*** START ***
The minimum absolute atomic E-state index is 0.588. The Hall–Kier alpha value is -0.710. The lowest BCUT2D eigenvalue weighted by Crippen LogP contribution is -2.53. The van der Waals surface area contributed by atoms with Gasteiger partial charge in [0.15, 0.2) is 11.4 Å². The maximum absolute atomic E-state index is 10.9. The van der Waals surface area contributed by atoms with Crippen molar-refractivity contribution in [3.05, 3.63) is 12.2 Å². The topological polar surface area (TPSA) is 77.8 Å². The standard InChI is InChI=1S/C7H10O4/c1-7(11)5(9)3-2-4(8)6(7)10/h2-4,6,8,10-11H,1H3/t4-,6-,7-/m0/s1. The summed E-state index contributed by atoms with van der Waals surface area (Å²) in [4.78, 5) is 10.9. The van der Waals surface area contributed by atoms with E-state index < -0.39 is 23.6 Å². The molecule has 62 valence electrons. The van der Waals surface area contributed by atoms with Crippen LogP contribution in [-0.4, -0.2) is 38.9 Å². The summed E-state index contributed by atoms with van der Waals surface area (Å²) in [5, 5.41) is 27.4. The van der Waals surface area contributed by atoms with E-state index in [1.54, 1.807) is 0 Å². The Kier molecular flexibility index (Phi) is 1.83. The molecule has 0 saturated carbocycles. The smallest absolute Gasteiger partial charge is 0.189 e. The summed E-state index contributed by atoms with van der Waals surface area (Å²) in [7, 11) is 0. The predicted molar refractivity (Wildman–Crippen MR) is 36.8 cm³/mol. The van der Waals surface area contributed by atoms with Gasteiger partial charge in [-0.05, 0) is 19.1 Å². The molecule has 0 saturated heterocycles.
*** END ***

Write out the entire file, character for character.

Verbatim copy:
The minimum absolute atomic E-state index is 0.588. The Hall–Kier alpha value is -0.710. The lowest BCUT2D eigenvalue weighted by Crippen LogP contribution is -2.53. The van der Waals surface area contributed by atoms with Gasteiger partial charge in [0.15, 0.2) is 11.4 Å². The maximum absolute atomic E-state index is 10.9. The van der Waals surface area contributed by atoms with Crippen molar-refractivity contribution in [3.05, 3.63) is 12.2 Å². The topological polar surface area (TPSA) is 77.8 Å². The standard InChI is InChI=1S/C7H10O4/c1-7(11)5(9)3-2-4(8)6(7)10/h2-4,6,8,10-11H,1H3/t4-,6-,7-/m0/s1. The summed E-state index contributed by atoms with van der Waals surface area (Å²) in [4.78, 5) is 10.9. The van der Waals surface area contributed by atoms with E-state index < -0.39 is 23.6 Å². The molecule has 62 valence electrons. The van der Waals surface area contributed by atoms with Crippen LogP contribution in [-0.4, -0.2) is 38.9 Å². The summed E-state index contributed by atoms with van der Waals surface area (Å²) in [5, 5.41) is 27.4. The van der Waals surface area contributed by atoms with E-state index in [1.54, 1.807) is 0 Å². The Kier molecular flexibility index (Phi) is 1.83. The molecule has 0 saturated carbocycles. The smallest absolute Gasteiger partial charge is 0.189 e. The summed E-state index contributed by atoms with van der Waals surface area (Å²) in [7, 11) is 0. The predicted molar refractivity (Wildman–Crippen MR) is 36.8 cm³/mol. The van der Waals surface area contributed by atoms with Gasteiger partial charge in [-0.05, 0) is 19.1 Å². The molecule has 0 saturated heterocycles.